Identification cards, credentials, badges, access cards and similar items are becoming common place in today's society. People are often required to display identification cards, badges, and/or access cards in certain places such as offices, conventions, special events and other secure areas. Typical methods of displaying such cards or badges include a first device such as a neck or wrist lanyard, a clip, or a pin that connect to a users clothing and a second device that retains the card to be displayed. Among the most common devices for retaining a card or badge are clips, key rings, strap clips, and swivel hooks.
Most frequently, clips, key rings, strap clips, and swivel hooks connect with a slot or hole that must be punched in the card. For many applications, however, a slot or hole is undesirable and impractical. Punching slots or holes in cards takes time, creates a weak spot in the card, compromises the protective overlay protecting the card's graphics and requires additional hole punching equipment. Slots punched in cards can interfere with the writing, pictures, or logos displayed on a card. Also, some cards include embedded electronics or magnetic stripes that prevent users from punching holes or slots. Thus, many applications require an alternative method of display.
Wallet or envelope-type card holders are the most common types of card display devices that do not require slots or holes. These devices are typically made of a vinyl type plastic and hold a card in a pocket. The plastic pocket typically encases a card with a clear portion allowing the card to be viewed while encased. Cards with magnetic stripes or electronic chips often cannot be used in their corresponding electronic reading devices while encased in such holders.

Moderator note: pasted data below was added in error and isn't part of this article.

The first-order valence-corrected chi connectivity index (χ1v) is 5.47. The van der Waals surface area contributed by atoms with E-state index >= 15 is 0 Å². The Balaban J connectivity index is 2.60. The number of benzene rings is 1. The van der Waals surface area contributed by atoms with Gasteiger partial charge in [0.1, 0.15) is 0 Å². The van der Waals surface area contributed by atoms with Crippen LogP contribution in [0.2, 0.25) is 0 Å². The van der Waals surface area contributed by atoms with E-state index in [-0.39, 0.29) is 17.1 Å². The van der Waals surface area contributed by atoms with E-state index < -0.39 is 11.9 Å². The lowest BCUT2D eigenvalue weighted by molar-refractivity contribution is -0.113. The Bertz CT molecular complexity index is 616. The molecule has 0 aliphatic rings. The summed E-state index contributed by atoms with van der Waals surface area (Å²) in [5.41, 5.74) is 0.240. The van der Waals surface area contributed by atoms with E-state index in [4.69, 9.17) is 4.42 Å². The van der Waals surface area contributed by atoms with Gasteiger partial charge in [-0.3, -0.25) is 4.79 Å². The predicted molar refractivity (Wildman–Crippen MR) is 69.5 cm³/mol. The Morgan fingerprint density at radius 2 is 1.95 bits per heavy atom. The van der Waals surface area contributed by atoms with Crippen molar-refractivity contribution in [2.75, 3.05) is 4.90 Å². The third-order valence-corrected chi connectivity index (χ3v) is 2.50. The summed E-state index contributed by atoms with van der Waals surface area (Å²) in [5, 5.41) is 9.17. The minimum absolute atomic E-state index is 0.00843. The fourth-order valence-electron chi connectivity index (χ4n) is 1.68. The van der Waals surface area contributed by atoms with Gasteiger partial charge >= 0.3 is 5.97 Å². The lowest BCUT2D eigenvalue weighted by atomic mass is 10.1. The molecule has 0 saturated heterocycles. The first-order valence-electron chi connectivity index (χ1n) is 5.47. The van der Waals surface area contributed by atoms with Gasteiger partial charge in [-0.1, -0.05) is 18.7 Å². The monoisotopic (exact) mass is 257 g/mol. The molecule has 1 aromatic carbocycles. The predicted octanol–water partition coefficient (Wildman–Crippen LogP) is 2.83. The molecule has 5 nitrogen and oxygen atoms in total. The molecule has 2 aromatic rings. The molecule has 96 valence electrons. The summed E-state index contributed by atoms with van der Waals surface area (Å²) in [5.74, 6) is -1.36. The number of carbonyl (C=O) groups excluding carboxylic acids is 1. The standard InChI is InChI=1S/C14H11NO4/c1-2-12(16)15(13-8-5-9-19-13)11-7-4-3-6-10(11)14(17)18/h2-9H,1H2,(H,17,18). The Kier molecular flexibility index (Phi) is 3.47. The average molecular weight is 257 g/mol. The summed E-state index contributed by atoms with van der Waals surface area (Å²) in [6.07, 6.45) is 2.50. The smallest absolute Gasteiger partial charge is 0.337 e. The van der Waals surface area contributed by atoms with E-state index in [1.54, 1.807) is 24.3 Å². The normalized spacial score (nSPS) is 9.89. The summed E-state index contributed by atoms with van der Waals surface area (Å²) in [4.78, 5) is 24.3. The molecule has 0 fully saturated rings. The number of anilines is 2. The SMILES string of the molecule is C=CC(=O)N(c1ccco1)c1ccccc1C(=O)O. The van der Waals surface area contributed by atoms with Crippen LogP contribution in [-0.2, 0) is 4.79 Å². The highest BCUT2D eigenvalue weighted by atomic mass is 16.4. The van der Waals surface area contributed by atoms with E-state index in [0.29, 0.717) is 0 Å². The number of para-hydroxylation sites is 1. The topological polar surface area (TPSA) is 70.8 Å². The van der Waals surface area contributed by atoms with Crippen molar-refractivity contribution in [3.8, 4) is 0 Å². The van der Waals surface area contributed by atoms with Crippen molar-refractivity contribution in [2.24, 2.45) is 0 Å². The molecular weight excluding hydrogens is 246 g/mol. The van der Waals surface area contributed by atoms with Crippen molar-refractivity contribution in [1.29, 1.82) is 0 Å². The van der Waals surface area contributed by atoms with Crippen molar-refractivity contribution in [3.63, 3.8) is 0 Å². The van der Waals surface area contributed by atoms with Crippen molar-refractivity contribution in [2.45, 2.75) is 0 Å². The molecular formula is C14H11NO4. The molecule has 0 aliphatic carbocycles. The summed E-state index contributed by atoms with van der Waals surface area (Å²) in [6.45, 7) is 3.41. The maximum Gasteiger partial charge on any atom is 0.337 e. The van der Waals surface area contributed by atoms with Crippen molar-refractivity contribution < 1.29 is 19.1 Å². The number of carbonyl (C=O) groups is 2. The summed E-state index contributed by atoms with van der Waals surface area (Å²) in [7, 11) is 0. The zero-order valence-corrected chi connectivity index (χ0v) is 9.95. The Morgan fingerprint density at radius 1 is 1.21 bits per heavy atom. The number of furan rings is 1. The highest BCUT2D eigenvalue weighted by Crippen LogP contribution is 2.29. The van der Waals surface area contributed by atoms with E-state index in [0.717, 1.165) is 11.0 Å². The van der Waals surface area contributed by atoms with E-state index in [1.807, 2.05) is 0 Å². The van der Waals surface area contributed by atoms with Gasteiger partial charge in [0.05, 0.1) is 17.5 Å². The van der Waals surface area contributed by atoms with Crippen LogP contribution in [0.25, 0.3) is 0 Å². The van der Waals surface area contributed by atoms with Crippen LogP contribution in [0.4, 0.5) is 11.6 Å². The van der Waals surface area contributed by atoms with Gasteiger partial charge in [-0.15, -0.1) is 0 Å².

The only device on the market today that allows the display of a card without a slot, hole, or envelope encasement is a clothespin-like clip. The clothespin-like grasping mechanisms grip a card between two jaws and are available in a variety of styles and shapes. These card attachments, however, have proven ineffective and thus have experienced very little widespread adoption in the market.
The clothespin-type clip card attachments have two jaws that function with a pinching motion to open and close the jaws. An internal coil spring or leaf spring provides the force to close the jaws and grasp a card between the jaws. Part of the reason these card attachments have realized very little market penetration is that the clip card attachments on the market today simply do not hold well enough. Friction pads have been added to the clip card attachments in an effort to improve the grip of the clip card attachments, however these too have proven ineffective in practice.
Among other reasons why the clip card attachments on the market today fail is the fact that they can be inadvertently opened. Nothing in the clips prevents the jaws from being opened or locks them in place. Thus, cards can be accidentally dropped if any significant force is applied to the clip.